The Superior Court also stated that the penal clause appeared unfair and unreasonable on its face because of the duration and the amount at stake. The amount of $50,000 per breach of the non-solicitation clause had nothing to do with the Plaintiff’s actual loss. Considering that this clause was incorporated in an adhesion contract, the Court declared it null and unenforceable7.
Furthermore, the Court concluded that, even if the non-solicitation clause had been valid, there would have been no violation of this clause by the Defendants since no action of such nature had been proven8. The six allegedly solicited clients had all testified before the Court that they had not been solicited by the Defendants. The Plaintiff’s legal action was therefore dismissed.
The counterclaim for abuse
The Superior Court first held that all the acts and gestures of the Plaintiff in the context of the negotiations preceding the institution of proceedings did not constitute a civil fault9. However, it concluded that the Plaintiff could not conscientiously and fairly prosecute the Defendant on the basis of such a weak non-solicitation clause and such weak evidence10.
The Court noted the non-compliance with the principle of proportionality in this case where a legal action was instituted for a sum of $300,000 to protect interests that were worth only $1,500 per year11. The Court concluded that the Plaintiff clearly knew that taking such an action would destabilize the Defendant, cause him significant stress and cost him a great deal of money12. In the eyes of the Court, this blameworthy conduct thus constituted an abuse of legal process13.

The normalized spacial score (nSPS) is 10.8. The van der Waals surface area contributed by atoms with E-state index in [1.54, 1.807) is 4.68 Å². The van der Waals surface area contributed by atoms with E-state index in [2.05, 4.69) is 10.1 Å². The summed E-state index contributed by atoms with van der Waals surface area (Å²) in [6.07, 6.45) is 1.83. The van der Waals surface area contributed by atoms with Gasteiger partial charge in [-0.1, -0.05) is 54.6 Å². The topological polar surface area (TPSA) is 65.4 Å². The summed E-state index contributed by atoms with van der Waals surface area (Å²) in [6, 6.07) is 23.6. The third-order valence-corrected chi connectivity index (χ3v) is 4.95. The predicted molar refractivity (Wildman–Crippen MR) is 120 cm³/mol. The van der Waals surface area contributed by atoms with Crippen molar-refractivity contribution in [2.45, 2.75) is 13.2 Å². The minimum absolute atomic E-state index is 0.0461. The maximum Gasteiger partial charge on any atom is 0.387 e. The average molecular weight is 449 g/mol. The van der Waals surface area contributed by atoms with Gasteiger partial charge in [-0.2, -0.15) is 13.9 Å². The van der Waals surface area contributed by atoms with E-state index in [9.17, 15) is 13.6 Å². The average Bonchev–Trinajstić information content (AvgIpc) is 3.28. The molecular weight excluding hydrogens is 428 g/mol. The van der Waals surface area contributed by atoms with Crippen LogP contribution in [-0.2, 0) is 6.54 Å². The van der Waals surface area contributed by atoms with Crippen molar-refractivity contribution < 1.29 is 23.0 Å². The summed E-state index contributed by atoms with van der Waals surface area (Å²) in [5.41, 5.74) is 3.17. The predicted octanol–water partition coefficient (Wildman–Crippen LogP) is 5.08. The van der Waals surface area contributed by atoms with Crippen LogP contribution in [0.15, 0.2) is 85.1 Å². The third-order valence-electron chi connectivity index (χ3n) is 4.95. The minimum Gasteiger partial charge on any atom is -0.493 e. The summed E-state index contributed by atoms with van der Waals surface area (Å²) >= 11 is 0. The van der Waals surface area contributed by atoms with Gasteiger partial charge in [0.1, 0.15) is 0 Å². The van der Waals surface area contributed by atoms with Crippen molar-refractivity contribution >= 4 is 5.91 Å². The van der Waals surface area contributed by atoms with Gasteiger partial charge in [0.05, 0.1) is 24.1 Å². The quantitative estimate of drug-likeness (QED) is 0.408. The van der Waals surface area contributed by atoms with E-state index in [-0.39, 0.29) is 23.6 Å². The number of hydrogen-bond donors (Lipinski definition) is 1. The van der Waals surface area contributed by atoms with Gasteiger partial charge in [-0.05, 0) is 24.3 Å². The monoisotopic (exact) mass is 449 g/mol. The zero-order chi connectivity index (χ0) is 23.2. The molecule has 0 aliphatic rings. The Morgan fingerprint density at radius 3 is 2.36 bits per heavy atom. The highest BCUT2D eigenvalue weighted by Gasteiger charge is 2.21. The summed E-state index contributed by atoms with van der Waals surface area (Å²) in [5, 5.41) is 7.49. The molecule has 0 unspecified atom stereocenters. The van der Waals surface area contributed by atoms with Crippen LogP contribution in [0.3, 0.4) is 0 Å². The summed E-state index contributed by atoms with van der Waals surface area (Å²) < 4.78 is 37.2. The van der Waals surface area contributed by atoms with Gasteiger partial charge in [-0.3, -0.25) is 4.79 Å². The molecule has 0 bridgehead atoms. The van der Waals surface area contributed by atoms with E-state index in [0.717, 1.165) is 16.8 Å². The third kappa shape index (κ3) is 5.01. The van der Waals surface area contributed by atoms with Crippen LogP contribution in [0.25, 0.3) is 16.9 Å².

The Court therefore allowed part of the Defendants’ counterclaim regarding the abuse of legal process and ordered the Plaintiff to pay him $50,000 as partial reimbursement for his legal fees14.
Lessons to be learned from this decision
This recent and very interesting decision teaches us that the criteria applicable to restrictive employment clauses must also find application in the context of any relationship where such clauses have the effect of seriously limiting a person’s right to work freely and earn a living. In light of this decision, all professional corporations should review and take these criteria into account when drafting the restrictive covenants contained in their contract of partnership in order to avoid them being potentially invalidated in court.
This decision also reminds us, with respect to actual damages, that a penal clause contained in an adhesion contract and which is judged abusive could be declared null and unenforceable.
Moreover, it is clear from this decision that before instituting any procedure for the breach of a restrictive covenant, it is essential to ensure that the clause in question is indeed valid and applicable and to have evidence of the alleged violation. In addition, the any legal action must respect the principle of proportionality. Otherwise, the careless plaintiff may be found to be abusive and be ordered to compensate the defendant for his legal fees, as in this case.
Marianne Plamondon and Geneviève Plante would like to thank Alexandra Dorval, Student-at-Law, for her contribution to this article.
1 Mazars Harel Drouin v. Plourde, 2019 QCCS 4617.
2 Ibid., par. 64.
3 Ibid., par. 74.
4 Ibid., par. 75.
5 Ibid., par. 84.
6 Ibid., par. 124.
7 Ibid., par. 160 et seq.
8 Ibid., par. 133 et seq.
9 Ibid., par. 172 et seq.
10 Ibid., par. 192.
11 Ibid., par. 194.
12 Ibid., par. 198.
13 Ibid., par. 201.
14 Ibid., par. 212.